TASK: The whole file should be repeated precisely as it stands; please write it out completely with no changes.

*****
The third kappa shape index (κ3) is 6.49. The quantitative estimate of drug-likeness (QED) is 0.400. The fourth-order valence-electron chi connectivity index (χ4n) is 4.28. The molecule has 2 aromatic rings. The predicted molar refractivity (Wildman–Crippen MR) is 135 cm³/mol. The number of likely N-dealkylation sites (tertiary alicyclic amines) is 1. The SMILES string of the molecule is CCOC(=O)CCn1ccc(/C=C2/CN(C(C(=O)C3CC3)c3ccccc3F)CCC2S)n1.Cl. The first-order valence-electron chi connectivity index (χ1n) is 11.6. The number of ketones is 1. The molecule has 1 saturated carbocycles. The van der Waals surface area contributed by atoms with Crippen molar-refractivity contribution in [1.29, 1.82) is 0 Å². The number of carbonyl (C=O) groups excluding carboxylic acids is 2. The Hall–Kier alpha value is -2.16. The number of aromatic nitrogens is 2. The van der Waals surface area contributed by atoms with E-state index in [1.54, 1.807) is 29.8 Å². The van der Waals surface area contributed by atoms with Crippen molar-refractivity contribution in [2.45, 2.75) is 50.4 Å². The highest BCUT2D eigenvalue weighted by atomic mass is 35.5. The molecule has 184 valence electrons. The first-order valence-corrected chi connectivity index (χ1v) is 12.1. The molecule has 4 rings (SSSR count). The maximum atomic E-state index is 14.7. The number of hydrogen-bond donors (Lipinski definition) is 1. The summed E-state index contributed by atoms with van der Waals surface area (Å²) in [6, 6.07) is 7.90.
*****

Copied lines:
The third kappa shape index (κ3) is 6.49. The quantitative estimate of drug-likeness (QED) is 0.400. The fourth-order valence-electron chi connectivity index (χ4n) is 4.28. The molecule has 2 aromatic rings. The predicted molar refractivity (Wildman–Crippen MR) is 135 cm³/mol. The number of likely N-dealkylation sites (tertiary alicyclic amines) is 1. The SMILES string of the molecule is CCOC(=O)CCn1ccc(/C=C2/CN(C(C(=O)C3CC3)c3ccccc3F)CCC2S)n1.Cl. The first-order valence-electron chi connectivity index (χ1n) is 11.6. The number of ketones is 1. The molecule has 1 saturated carbocycles. The van der Waals surface area contributed by atoms with Crippen molar-refractivity contribution in [1.29, 1.82) is 0 Å². The number of carbonyl (C=O) groups excluding carboxylic acids is 2. The Hall–Kier alpha value is -2.16. The number of aromatic nitrogens is 2. The van der Waals surface area contributed by atoms with E-state index in [1.54, 1.807) is 29.8 Å². The van der Waals surface area contributed by atoms with Crippen molar-refractivity contribution in [2.45, 2.75) is 50.4 Å². The highest BCUT2D eigenvalue weighted by atomic mass is 35.5. The molecule has 184 valence electrons. The first-order valence-corrected chi connectivity index (χ1v) is 12.1. The molecule has 4 rings (SSSR count). The maximum atomic E-state index is 14.7. The number of hydrogen-bond donors (Lipinski definition) is 1. The summed E-state index contributed by atoms with van der Waals surface area (Å²) in [6, 6.07) is 7.90.